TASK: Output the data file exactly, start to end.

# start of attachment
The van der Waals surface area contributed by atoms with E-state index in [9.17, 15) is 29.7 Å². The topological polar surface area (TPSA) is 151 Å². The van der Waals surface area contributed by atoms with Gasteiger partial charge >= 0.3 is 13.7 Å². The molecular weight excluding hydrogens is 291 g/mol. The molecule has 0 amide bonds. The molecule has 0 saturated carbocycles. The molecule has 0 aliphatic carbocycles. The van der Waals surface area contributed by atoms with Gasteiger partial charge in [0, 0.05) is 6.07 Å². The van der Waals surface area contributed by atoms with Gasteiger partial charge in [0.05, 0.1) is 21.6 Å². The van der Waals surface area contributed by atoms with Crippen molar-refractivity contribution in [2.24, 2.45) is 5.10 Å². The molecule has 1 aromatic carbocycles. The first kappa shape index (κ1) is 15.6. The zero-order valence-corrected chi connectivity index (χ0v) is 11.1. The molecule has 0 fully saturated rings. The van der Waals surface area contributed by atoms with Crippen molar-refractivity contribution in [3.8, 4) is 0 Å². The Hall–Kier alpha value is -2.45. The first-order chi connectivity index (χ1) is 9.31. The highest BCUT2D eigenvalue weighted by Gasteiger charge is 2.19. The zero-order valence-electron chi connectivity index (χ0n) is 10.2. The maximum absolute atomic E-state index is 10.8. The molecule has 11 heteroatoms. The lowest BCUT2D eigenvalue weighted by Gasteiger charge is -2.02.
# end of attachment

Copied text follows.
The van der Waals surface area contributed by atoms with E-state index in [9.17, 15) is 29.7 Å². The topological polar surface area (TPSA) is 151 Å². The van der Waals surface area contributed by atoms with Gasteiger partial charge >= 0.3 is 13.7 Å². The molecular weight excluding hydrogens is 291 g/mol. The molecule has 0 amide bonds. The molecule has 0 saturated carbocycles. The molecule has 0 aliphatic carbocycles. The van der Waals surface area contributed by atoms with Gasteiger partial charge in [0, 0.05) is 6.07 Å². The van der Waals surface area contributed by atoms with Gasteiger partial charge in [0.05, 0.1) is 21.6 Å². The van der Waals surface area contributed by atoms with Crippen molar-refractivity contribution in [2.24, 2.45) is 5.10 Å². The molecule has 1 aromatic carbocycles. The first kappa shape index (κ1) is 15.6. The zero-order valence-corrected chi connectivity index (χ0v) is 11.1. The molecule has 0 fully saturated rings. The van der Waals surface area contributed by atoms with Crippen molar-refractivity contribution in [3.8, 4) is 0 Å². The Hall–Kier alpha value is -2.45. The first-order chi connectivity index (χ1) is 9.31. The highest BCUT2D eigenvalue weighted by Gasteiger charge is 2.19. The zero-order valence-electron chi connectivity index (χ0n) is 10.2. The maximum absolute atomic E-state index is 10.8. The molecule has 11 heteroatoms. The lowest BCUT2D eigenvalue weighted by Gasteiger charge is -2.02.